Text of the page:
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                                        Volume. 12160
Oman, Kuwait eye Iranian gas as Pakistan delays imports
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The real war between Iran and the United States, which is supported by many European countries, appears to be over energy supply deals. Under some projects, Iran will be connected to European states, Oman, Iraq and Kuwait by sharing its vast energy reserves.
 
Iran and Oman have sealed a $60-billion agreement under which Muscat will purchase natural gas from Tehran over the next 25 years. The project includes laying a pipeline costing $1 billion across the Persian Gulf.
 
The agreement was reached during the visit of Iranian President Hassan Rouhani to Muscat in March this year. Around 50% of the gas to be exported to Oman, will be transported onwards to Japan, South Korea and India.
 
In June, Kuwait became the second country in the Persian Gulf that announced its desire to buy natural gas from Iran, which sits on one of the largest gas reserves in the world.
 
The eagerness for energy cooperation comes in the backdrop of a historic deal between Iran, the U.S. and five other world powers over the former’s nuclear program on November 24 last year. Iran accepted strict constraints on the nuclear program for the first time in a decade in exchange for partial relief from sanctions.
 
Later in December, Turkish Energy Minister Taner Yildiz said in a statement Iran was planning to lay a pipeline to ship gas to European nations that were interested in imports. If the program is agreed and the U.S. and other world powers reach some arrangement with Iran, Pakistan’s long-standing hopes of importing Iranian gas may be finally buried.
 
The Iran-Pakistan (IP) gas pipeline has been stuck for years in the wake of U.S. threat of sanctions. Though Islamabad sought some concessions from the U.S. to clear the way for building the pipeline, but the request was rejected outright.
 
The deadline – December 2014 – for the start of gas flow under the IP project is approaching fast and Pakistan may face penalties of millions of dollars every day in case of failure to complete its part of the pipeline. Iran has laid its portion of the pipeline.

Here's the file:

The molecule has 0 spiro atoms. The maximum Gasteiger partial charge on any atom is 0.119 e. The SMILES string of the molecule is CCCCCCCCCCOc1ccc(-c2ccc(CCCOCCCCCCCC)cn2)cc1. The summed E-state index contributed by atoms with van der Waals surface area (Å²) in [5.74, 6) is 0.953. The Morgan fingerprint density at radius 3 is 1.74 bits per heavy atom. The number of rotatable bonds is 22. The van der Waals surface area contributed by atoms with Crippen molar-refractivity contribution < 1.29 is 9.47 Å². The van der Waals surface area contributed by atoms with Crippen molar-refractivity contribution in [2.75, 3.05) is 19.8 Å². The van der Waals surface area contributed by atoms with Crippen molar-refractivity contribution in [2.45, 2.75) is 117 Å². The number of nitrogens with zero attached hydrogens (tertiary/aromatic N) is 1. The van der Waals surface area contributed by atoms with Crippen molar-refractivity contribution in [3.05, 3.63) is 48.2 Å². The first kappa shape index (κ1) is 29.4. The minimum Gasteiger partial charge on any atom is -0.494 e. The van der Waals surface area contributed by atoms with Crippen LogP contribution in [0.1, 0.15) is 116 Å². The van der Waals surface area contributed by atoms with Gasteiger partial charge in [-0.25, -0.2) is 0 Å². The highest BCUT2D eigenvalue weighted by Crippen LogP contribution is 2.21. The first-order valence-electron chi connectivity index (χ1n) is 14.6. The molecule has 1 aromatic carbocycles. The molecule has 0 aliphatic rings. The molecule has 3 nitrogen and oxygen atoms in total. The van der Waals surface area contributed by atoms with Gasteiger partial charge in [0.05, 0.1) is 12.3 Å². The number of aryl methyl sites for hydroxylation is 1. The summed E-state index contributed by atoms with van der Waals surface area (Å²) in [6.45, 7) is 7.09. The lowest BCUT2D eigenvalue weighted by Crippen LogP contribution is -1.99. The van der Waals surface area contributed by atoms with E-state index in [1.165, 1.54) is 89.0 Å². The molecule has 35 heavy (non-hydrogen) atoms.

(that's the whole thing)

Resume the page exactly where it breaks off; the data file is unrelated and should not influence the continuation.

In place of Iranian gas imports, the U.S. has suggested that Pakistan should consider purchasing liquefied natural gas (LNG) from Qatar and other sources, but it is not a cheaper source of energy.
 
The PML-N government, however, is trying to make some arrangements with Iran to win an extension in the deadline and keep the project alive. The two sides are expected to meet next month to discuss some important proposals, which may pacify the Iranian government, which is upset over failure of Islamabad to start work on the project.
 
Pakistan insists that it could not press ahead with the project due to the lingering threat of sanctions. Now, it has proposed to Tehran to construct the pipeline from the Gwadar Port under the guise of LNG export, which could be connected to Iran after the sanctions are lifted.
 
According to an official assessment, the gap between demand and supply of gas is widening in Pakistan and production is expected to drop to about half the existing levels by 2020 if new reserves are not tapped and output is not increased from existing fields.
 
Gas production will fall from the current 4.47 billion cubic feet per day (bcfd) to 2.53 bcfd in 2019-20 if fresh supplies are not injected into the system.
 
Experts are of the view that Pakistan should tackle the issue strategically and take it up again with U.S. authorities. They ask why Islamabad is being pressurized when other countries are clinching deals with Iran.
 
These countries have made economic policies part of their foreign policies and Pakistan should also follow them in securing energy supplies. Otherwise, it will lose an opportunity to secure cheaper gas imports and its economy will collapse under the weight of energy shortages.
 
(Source: The Express Tribune)
 

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